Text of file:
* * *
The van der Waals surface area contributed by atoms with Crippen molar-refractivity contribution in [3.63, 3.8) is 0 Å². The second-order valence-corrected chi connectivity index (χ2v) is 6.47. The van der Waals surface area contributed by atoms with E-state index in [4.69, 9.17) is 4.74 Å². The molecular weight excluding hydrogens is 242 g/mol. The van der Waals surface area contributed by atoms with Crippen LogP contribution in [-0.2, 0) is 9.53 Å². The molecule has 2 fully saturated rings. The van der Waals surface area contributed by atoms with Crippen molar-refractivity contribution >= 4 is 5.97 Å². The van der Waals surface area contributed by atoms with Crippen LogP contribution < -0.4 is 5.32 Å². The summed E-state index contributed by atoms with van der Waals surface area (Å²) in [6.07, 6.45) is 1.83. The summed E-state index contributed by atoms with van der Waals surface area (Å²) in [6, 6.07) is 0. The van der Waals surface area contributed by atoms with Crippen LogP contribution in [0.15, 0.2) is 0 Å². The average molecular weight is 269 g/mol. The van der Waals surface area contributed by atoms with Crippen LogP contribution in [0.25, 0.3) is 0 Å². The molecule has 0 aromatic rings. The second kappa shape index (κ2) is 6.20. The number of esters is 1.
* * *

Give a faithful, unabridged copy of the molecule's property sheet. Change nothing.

The van der Waals surface area contributed by atoms with Crippen molar-refractivity contribution in [3.63, 3.8) is 0 Å². The second-order valence-corrected chi connectivity index (χ2v) is 6.47. The van der Waals surface area contributed by atoms with E-state index in [4.69, 9.17) is 4.74 Å². The molecular weight excluding hydrogens is 242 g/mol. The van der Waals surface area contributed by atoms with Crippen LogP contribution in [-0.2, 0) is 9.53 Å². The molecule has 2 fully saturated rings. The van der Waals surface area contributed by atoms with Crippen molar-refractivity contribution >= 4 is 5.97 Å². The van der Waals surface area contributed by atoms with Crippen LogP contribution < -0.4 is 5.32 Å². The summed E-state index contributed by atoms with van der Waals surface area (Å²) in [6.07, 6.45) is 1.83. The summed E-state index contributed by atoms with van der Waals surface area (Å²) in [6, 6.07) is 0. The van der Waals surface area contributed by atoms with Crippen LogP contribution in [0.15, 0.2) is 0 Å². The average molecular weight is 269 g/mol. The van der Waals surface area contributed by atoms with Crippen LogP contribution in [0.25, 0.3) is 0 Å². The molecule has 0 aromatic rings. The second kappa shape index (κ2) is 6.20. The number of esters is 1.